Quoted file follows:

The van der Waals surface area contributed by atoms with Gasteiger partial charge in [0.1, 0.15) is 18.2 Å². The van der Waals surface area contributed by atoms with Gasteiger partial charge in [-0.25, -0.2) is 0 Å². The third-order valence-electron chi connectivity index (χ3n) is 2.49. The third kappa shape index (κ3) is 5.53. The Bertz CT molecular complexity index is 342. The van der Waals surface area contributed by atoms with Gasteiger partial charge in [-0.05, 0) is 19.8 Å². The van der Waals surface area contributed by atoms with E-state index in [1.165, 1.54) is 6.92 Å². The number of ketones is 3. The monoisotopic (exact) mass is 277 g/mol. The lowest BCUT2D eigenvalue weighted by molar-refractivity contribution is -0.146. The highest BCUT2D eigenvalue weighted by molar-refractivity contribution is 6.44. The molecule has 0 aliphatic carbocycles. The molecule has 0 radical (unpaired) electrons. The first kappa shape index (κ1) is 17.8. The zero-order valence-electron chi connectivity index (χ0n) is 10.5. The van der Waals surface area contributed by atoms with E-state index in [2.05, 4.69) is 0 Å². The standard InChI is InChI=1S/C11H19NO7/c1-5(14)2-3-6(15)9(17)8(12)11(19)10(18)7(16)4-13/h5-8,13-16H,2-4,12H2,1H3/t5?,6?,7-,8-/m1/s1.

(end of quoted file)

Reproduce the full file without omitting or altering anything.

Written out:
The van der Waals surface area contributed by atoms with Gasteiger partial charge in [0.1, 0.15) is 18.2 Å². The van der Waals surface area contributed by atoms with Gasteiger partial charge in [-0.25, -0.2) is 0 Å². The third-order valence-electron chi connectivity index (χ3n) is 2.49. The third kappa shape index (κ3) is 5.53. The Bertz CT molecular complexity index is 342. The van der Waals surface area contributed by atoms with Gasteiger partial charge in [-0.05, 0) is 19.8 Å². The van der Waals surface area contributed by atoms with E-state index in [1.165, 1.54) is 6.92 Å². The number of ketones is 3. The monoisotopic (exact) mass is 277 g/mol. The lowest BCUT2D eigenvalue weighted by molar-refractivity contribution is -0.146. The highest BCUT2D eigenvalue weighted by molar-refractivity contribution is 6.44. The molecule has 0 aliphatic carbocycles. The molecule has 0 radical (unpaired) electrons. The first kappa shape index (κ1) is 17.8. The zero-order valence-electron chi connectivity index (χ0n) is 10.5. The van der Waals surface area contributed by atoms with E-state index in [2.05, 4.69) is 0 Å². The standard InChI is InChI=1S/C11H19NO7/c1-5(14)2-3-6(15)9(17)8(12)11(19)10(18)7(16)4-13/h5-8,13-16H,2-4,12H2,1H3/t5?,6?,7-,8-/m1/s1.